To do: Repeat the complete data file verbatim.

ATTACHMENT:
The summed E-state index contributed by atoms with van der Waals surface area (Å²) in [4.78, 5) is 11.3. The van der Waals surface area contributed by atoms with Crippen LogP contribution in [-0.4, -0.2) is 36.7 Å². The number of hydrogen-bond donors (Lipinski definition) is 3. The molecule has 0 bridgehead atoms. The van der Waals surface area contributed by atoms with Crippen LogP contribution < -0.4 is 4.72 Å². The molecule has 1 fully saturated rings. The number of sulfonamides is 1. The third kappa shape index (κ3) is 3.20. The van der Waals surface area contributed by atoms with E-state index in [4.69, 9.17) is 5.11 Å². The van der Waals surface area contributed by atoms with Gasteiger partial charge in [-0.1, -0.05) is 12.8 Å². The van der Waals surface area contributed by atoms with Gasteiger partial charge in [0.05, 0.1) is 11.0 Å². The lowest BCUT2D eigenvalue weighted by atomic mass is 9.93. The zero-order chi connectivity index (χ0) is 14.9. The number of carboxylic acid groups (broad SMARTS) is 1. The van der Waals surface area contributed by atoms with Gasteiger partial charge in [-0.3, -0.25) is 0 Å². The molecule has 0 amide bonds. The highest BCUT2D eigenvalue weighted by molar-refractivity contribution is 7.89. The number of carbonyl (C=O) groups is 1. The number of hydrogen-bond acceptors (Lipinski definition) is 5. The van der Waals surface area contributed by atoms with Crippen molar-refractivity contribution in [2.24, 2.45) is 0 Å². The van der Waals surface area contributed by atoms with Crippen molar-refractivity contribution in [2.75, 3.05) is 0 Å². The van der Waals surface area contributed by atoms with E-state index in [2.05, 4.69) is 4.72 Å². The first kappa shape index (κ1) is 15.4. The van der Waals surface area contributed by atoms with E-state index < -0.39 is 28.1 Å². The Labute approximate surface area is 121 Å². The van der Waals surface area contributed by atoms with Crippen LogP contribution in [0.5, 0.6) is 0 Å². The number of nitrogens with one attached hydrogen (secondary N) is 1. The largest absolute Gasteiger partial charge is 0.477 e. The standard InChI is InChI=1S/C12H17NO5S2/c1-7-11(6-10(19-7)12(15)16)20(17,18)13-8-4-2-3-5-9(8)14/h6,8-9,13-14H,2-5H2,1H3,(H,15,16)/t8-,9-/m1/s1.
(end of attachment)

The summed E-state index contributed by atoms with van der Waals surface area (Å²) in [4.78, 5) is 11.3. The van der Waals surface area contributed by atoms with Crippen LogP contribution in [-0.4, -0.2) is 36.7 Å². The number of hydrogen-bond donors (Lipinski definition) is 3. The molecule has 0 bridgehead atoms. The van der Waals surface area contributed by atoms with Crippen LogP contribution < -0.4 is 4.72 Å². The molecule has 1 fully saturated rings. The number of sulfonamides is 1. The third kappa shape index (κ3) is 3.20. The van der Waals surface area contributed by atoms with E-state index in [4.69, 9.17) is 5.11 Å². The van der Waals surface area contributed by atoms with Gasteiger partial charge in [-0.1, -0.05) is 12.8 Å². The van der Waals surface area contributed by atoms with Gasteiger partial charge in [0.05, 0.1) is 11.0 Å². The lowest BCUT2D eigenvalue weighted by atomic mass is 9.93. The zero-order chi connectivity index (χ0) is 14.9. The number of carboxylic acid groups (broad SMARTS) is 1. The van der Waals surface area contributed by atoms with Gasteiger partial charge in [-0.3, -0.25) is 0 Å². The molecule has 0 amide bonds. The highest BCUT2D eigenvalue weighted by molar-refractivity contribution is 7.89. The number of carbonyl (C=O) groups is 1. The number of hydrogen-bond acceptors (Lipinski definition) is 5. The van der Waals surface area contributed by atoms with Crippen molar-refractivity contribution in [2.24, 2.45) is 0 Å². The van der Waals surface area contributed by atoms with Crippen molar-refractivity contribution in [2.75, 3.05) is 0 Å². The van der Waals surface area contributed by atoms with E-state index in [2.05, 4.69) is 4.72 Å². The first kappa shape index (κ1) is 15.4. The van der Waals surface area contributed by atoms with E-state index < -0.39 is 28.1 Å². The Labute approximate surface area is 121 Å². The van der Waals surface area contributed by atoms with Crippen LogP contribution in [0.5, 0.6) is 0 Å². The number of nitrogens with one attached hydrogen (secondary N) is 1. The largest absolute Gasteiger partial charge is 0.477 e. The standard InChI is InChI=1S/C12H17NO5S2/c1-7-11(6-10(19-7)12(15)16)20(17,18)13-8-4-2-3-5-9(8)14/h6,8-9,13-14H,2-5H2,1H3,(H,15,16)/t8-,9-/m1/s1.